3. Are people or organizations like gears or snowflakes? A colleague recently referred to his clients as snowflakes. They all appear similar from a distance, but when viewed closely, every one is unique and different. The snowflake embodies the concept of complexity and why we should challenge easy answers.
  4. Is your environment changing (open) or unchanging (closed)? Rules and prescribed solutions work when there is little change in an environment. However, there are very few closed systems in our world! When you acknowledge your changing environment, you will be forced to look for patterns over time, see the big picture, identify complex interactions, and validate your understanding of ‘what causes what’ (Hughes & Beatty, 2005, p. 74).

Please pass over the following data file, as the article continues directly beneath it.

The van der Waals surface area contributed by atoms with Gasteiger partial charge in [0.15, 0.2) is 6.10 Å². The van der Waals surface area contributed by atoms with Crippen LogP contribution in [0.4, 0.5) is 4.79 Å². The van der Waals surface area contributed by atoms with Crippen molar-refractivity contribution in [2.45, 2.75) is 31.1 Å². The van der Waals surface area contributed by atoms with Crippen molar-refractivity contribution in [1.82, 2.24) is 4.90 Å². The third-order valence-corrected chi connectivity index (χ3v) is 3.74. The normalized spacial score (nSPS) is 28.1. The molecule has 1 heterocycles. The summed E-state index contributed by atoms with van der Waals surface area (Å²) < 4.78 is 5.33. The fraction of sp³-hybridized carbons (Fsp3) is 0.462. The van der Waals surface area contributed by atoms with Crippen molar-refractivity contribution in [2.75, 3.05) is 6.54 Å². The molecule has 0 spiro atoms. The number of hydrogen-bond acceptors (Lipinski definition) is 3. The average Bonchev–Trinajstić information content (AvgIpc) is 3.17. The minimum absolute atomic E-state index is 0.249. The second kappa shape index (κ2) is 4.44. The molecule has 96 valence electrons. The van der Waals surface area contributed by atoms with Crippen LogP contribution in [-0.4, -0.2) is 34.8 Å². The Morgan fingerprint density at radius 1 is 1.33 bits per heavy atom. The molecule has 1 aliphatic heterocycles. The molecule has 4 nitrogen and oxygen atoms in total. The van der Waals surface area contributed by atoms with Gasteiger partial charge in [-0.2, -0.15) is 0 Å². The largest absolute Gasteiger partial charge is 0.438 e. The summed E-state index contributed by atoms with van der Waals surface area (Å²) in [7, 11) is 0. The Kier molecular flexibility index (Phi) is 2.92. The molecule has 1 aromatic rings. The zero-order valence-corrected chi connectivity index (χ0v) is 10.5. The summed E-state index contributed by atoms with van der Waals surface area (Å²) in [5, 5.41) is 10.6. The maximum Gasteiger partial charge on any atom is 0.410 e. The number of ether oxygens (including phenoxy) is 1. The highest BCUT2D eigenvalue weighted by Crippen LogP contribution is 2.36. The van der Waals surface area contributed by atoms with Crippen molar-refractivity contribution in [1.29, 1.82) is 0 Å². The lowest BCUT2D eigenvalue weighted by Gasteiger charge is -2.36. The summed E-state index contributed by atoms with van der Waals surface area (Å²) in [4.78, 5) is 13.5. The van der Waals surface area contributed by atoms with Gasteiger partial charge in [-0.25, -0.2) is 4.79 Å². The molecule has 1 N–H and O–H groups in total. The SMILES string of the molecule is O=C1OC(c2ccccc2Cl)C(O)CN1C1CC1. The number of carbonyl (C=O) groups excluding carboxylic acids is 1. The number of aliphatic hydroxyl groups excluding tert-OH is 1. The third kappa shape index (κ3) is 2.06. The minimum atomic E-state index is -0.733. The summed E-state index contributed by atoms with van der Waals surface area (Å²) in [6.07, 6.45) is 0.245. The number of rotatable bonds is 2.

I was tempted to title this blog, “The one thing your MBA didn’t teach you”, but I had to follow my own advice! Successful people are able to synthesize complexity and that cannot be accomplished in ‘seven steps’ or by doing ‘three things’.


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Jeff Suderman is a professor and consultant who works in the field of organizational development. He partners with clients to improve leadership, teamwork, organizational alignment, strategy and their FutureReadiness. He resides in Palm Desert, California. Twitter: @jlsuderman


Hughes, R., & Beatty, K. (2005). Becoming a strategic leader your role in your organization’s enduring success. San Francisco, CA: Jossey-Bass.